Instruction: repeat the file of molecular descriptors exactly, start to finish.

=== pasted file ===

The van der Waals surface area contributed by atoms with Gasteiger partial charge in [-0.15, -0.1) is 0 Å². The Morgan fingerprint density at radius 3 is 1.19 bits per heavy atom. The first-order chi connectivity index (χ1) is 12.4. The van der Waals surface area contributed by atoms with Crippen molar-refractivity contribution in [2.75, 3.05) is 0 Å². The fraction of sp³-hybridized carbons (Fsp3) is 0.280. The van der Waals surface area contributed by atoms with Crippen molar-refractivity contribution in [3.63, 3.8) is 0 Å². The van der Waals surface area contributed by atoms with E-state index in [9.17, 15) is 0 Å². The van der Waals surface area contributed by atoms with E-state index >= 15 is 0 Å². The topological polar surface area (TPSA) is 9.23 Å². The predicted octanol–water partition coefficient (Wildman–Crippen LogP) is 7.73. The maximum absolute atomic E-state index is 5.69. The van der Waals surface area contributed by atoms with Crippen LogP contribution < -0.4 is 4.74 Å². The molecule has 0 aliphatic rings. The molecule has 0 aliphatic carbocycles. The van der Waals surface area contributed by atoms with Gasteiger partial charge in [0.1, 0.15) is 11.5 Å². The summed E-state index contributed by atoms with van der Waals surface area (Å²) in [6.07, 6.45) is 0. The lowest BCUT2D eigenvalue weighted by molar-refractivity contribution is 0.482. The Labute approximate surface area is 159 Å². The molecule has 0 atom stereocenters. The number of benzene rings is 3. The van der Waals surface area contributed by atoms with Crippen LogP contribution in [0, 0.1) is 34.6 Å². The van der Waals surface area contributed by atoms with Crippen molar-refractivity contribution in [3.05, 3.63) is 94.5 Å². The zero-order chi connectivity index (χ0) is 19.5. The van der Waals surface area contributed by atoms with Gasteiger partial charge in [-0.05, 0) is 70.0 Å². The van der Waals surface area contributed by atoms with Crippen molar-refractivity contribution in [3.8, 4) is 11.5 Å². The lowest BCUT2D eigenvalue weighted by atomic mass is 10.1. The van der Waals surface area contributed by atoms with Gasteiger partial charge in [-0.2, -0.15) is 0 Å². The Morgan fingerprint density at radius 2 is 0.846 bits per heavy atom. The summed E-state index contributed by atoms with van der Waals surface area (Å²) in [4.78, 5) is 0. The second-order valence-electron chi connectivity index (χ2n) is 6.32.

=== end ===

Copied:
The van der Waals surface area contributed by atoms with Gasteiger partial charge in [-0.15, -0.1) is 0 Å². The Morgan fingerprint density at radius 3 is 1.19 bits per heavy atom. The first-order chi connectivity index (χ1) is 12.4. The van der Waals surface area contributed by atoms with Crippen molar-refractivity contribution in [2.75, 3.05) is 0 Å². The fraction of sp³-hybridized carbons (Fsp3) is 0.280. The van der Waals surface area contributed by atoms with Crippen molar-refractivity contribution in [3.63, 3.8) is 0 Å². The van der Waals surface area contributed by atoms with E-state index in [9.17, 15) is 0 Å². The van der Waals surface area contributed by atoms with E-state index >= 15 is 0 Å². The topological polar surface area (TPSA) is 9.23 Å². The predicted octanol–water partition coefficient (Wildman–Crippen LogP) is 7.73. The maximum absolute atomic E-state index is 5.69. The van der Waals surface area contributed by atoms with Crippen LogP contribution < -0.4 is 4.74 Å². The molecule has 0 aliphatic rings. The molecule has 0 aliphatic carbocycles. The van der Waals surface area contributed by atoms with Gasteiger partial charge in [0.1, 0.15) is 11.5 Å². The summed E-state index contributed by atoms with van der Waals surface area (Å²) in [6.07, 6.45) is 0. The lowest BCUT2D eigenvalue weighted by molar-refractivity contribution is 0.482. The Labute approximate surface area is 159 Å². The molecule has 0 atom stereocenters. The number of benzene rings is 3. The van der Waals surface area contributed by atoms with Crippen LogP contribution in [0, 0.1) is 34.6 Å². The van der Waals surface area contributed by atoms with Crippen molar-refractivity contribution in [3.05, 3.63) is 94.5 Å². The zero-order chi connectivity index (χ0) is 19.5. The van der Waals surface area contributed by atoms with Gasteiger partial charge in [-0.05, 0) is 70.0 Å². The van der Waals surface area contributed by atoms with Crippen molar-refractivity contribution in [3.8, 4) is 11.5 Å². The lowest BCUT2D eigenvalue weighted by atomic mass is 10.1. The van der Waals surface area contributed by atoms with Gasteiger partial charge in [-0.2, -0.15) is 0 Å². The Morgan fingerprint density at radius 2 is 0.846 bits per heavy atom. The summed E-state index contributed by atoms with van der Waals surface area (Å²) in [4.78, 5) is 0. The second-order valence-electron chi connectivity index (χ2n) is 6.32.